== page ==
The movement patterns and body size of fishes are influenced by a host of physical and biological conditions, including temperature and oxygen, prey densities and foraging potential, growth optimization, and predation risk. Our objectives were to (1) investigate variability in vertical movement patterns of cisco (Coregonus artedi) in a variety of inland lakes using hydroacoustics, (2) explore the causal mechanisms influencing movements through the use of temperature/oxygen, foraging, growth, and predation risk models, and (3) examine factors that may contribute to variations in cisco body size by considering all available information. Our results show that cisco vertical movements vary substantially, with different populations performing normal diel vertical migrations (DVM), no DVM, and reverse DVM in lakes throughout Minnesota and northern Wisconsin, USA. Cisco populations with the smallest body size were found in lakes with lower zooplankton densities. These smaller fish showed movements to areas of highest foraging or growth potential during the day and night, despite moving out of preferred temperature and oxygen conditions and into areas of highest predation risk. In lakes with higher zooplankton densities, cisco grew larger and had movements more consistent with behavioral thermoregulation and predator avoidance, while remaining in areas with less than maximum foraging and growth potential. Furthermore, the composition of potential prey items present in each lake was also important. Cisco that performed reverse DVM consumed mostly copepods and cladocerans, while cisco that exhibited normal DVM or no migration consumed proportionally more macro-zooplankton species. Overall, our results show previously undocumented variation in migration patterns of a fish species, the mechanisms underlying those movements, and the potential impact on their growth potential.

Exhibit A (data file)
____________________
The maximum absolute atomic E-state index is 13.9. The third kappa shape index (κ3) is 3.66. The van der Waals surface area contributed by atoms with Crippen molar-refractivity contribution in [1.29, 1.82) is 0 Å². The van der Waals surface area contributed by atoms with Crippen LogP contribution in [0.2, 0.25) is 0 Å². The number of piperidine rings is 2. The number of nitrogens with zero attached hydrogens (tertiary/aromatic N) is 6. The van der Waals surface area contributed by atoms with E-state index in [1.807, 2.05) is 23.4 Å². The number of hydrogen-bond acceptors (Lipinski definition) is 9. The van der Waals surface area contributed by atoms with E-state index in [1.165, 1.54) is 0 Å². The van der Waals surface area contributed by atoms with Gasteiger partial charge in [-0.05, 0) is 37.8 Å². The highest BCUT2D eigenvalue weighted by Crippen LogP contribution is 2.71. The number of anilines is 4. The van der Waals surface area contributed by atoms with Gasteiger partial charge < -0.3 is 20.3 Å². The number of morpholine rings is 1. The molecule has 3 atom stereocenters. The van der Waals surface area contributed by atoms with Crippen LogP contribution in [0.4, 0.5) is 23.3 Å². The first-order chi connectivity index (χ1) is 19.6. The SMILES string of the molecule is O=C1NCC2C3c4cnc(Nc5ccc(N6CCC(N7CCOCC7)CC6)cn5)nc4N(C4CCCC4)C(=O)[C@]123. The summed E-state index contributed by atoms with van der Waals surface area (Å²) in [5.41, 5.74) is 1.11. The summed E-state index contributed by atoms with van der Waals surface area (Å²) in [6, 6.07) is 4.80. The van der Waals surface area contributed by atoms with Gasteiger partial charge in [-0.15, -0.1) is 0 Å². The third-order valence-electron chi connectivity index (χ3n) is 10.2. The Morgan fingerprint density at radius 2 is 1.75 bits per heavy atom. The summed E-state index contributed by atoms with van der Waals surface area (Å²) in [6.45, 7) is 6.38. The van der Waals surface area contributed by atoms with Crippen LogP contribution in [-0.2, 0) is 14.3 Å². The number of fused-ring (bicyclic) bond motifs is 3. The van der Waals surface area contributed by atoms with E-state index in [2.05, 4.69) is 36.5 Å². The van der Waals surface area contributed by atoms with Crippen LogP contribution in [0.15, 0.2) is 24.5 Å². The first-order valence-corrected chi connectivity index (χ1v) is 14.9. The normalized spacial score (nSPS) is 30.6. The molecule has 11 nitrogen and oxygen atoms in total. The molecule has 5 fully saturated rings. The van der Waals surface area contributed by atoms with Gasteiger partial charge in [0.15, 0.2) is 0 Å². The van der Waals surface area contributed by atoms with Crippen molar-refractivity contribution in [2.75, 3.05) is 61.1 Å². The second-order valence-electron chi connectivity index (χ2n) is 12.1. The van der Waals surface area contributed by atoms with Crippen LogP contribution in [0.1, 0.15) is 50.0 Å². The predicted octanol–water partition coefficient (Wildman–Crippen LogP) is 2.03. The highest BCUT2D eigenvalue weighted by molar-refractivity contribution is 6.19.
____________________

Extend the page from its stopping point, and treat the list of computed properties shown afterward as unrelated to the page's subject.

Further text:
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Acknowledgments Donn Branstrator, Stephanie Guildford, Robert Hecky, John Pastor, and several anonymous reviewers deserve thanks for providing comments on the proposal and earlier versions of this manuscript. We thank Andy Carlson, Allison Gamble, Kyle Gilles, Logan Jacobson, Tyler Kaspar, Jiethyl Piersak, Cindy Tomcko, and numerous Minnesota Department of Natural Resource interns for field assistance. This work was funded by the Legislative-Citizen Commission on Natural Resources, through the Minnesota Department of Natural Resources, and by a University of Minnesota Doctoral Dissertation Fellowship awarded to T.D. Ahrenstorff.
- Predation risk
- Vertical migration